Sharat Ganapati

Georgetown University
Edward B. Bunn, S.J. Intercultural Center
37th and O Streets, NW
Washington, DC 20057

E-Mail: EmailAddress: hidden: you can email any NBER-related person as first underscore last at nber dot org
Institutional Affiliations: Georgetown University and CESifo

NBER Working Papers and Publications

January 2020Comment on The Servicification of the US Economy: The Role of Startups versus Incumbent Firms
in The Role of Innovation and Entrepreneurship in Economic Growth, Michael J. Andrews, Aaron Chatterji, Josh Lerner, and Scott Stern, editors
May 2016Energy Cost Pass-Through in U.S. Manufacturing: Estimates and Implications for Carbon Taxes
with Joseph S. Shapiro, Reed Walker: w22281
We study how changes in energy input costs for U.S. manufacturers affect the relative welfare of manufacturing producers and consumers (i.e., incidence). We also develop a methodology to estimate the incidence of input taxes which accounts for incomplete pass-through, imperfect competition, and substitution amongst inputs. For the several industries we study, 70 percent of energy price-driven changes in input costs get passed through to consumers in the short- to medium-run. The share of the welfare cost that consumers bear is 25-75 percent smaller (and the share producers bear is larger) than models featuring complete pass-through and perfect competition would suggest.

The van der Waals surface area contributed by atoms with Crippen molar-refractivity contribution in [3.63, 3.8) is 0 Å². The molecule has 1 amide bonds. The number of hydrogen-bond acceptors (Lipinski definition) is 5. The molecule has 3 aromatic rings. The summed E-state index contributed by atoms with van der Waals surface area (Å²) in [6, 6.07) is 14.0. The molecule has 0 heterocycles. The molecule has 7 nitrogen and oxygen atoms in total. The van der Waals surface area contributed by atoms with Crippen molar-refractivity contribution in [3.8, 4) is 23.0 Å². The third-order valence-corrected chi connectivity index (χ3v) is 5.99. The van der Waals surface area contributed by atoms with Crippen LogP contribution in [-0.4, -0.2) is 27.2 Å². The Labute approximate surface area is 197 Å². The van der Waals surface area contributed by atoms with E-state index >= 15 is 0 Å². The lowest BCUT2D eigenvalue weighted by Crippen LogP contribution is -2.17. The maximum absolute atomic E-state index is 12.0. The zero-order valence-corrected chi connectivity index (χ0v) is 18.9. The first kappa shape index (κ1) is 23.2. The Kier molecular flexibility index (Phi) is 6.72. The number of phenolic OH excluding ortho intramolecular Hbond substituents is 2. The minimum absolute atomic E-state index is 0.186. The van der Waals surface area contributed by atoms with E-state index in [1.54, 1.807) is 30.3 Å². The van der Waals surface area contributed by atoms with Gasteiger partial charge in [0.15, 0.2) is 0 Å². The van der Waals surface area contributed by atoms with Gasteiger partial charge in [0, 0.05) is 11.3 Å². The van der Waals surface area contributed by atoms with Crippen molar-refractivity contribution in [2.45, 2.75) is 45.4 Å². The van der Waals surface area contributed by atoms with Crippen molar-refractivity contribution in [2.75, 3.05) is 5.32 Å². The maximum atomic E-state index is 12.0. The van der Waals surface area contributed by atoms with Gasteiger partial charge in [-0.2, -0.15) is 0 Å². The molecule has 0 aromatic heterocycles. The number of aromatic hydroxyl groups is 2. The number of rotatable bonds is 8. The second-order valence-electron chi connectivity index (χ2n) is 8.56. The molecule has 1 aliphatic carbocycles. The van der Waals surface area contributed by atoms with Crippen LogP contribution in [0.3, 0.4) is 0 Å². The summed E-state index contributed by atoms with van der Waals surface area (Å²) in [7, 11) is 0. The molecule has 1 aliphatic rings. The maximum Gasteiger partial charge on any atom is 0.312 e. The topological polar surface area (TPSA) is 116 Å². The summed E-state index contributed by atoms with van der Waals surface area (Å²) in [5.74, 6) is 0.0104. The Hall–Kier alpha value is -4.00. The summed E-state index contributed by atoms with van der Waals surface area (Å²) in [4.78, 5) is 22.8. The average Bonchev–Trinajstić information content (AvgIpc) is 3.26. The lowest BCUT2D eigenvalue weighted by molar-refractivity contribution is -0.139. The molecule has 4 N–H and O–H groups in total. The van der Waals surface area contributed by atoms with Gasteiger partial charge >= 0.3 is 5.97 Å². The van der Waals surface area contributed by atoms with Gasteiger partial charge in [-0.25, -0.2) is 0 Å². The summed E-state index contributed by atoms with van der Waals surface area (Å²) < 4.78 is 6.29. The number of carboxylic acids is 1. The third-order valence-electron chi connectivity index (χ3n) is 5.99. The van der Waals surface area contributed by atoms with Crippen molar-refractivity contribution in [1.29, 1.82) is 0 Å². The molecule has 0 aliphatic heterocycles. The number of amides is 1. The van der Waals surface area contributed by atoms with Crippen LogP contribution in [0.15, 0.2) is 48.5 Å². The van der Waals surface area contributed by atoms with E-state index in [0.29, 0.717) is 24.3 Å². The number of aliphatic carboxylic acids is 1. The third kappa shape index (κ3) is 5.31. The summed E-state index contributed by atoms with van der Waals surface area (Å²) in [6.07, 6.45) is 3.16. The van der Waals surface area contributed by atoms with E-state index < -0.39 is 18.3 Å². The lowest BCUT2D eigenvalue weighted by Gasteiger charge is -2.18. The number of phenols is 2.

Published: Sharat Ganapati & Joseph S. Shapiro & Reed Walker, 2020. "Energy Cost Pass-Through in US Manufacturing: Estimates and Implications for Carbon Taxes," American Economic Journal: Applied Economics, American Economic Association, vol. 12(2), pages 303-342, April. citation courtesy of

December 2010The Extensive Margin of Exporting Products: A Firm-level Analysis
with Costas Arkolakis, Marc-Andreas Muendler: w16641
To quantify trade frictions, we examine multi-product exporters. We build a flexible general equilibrium model and estimate market entry costs using Brazilian firm-product-destination data under rich demand and market-access cost shocks. Our estimates show that additional products farther from a firm’s core competency come at higher production costs, but there are substantive economies of scope in market-access costs. Market-access costs differ across destinations, falling more rapidly in scope at nearby regions and at destinations with fewer non-tariff barriers. We evaluate a counterfactual scenario that harmonizes market-access costs across destinations and find global welfare gains similar to eliminating all current tariffs.

Published: forth at AEJ Macro

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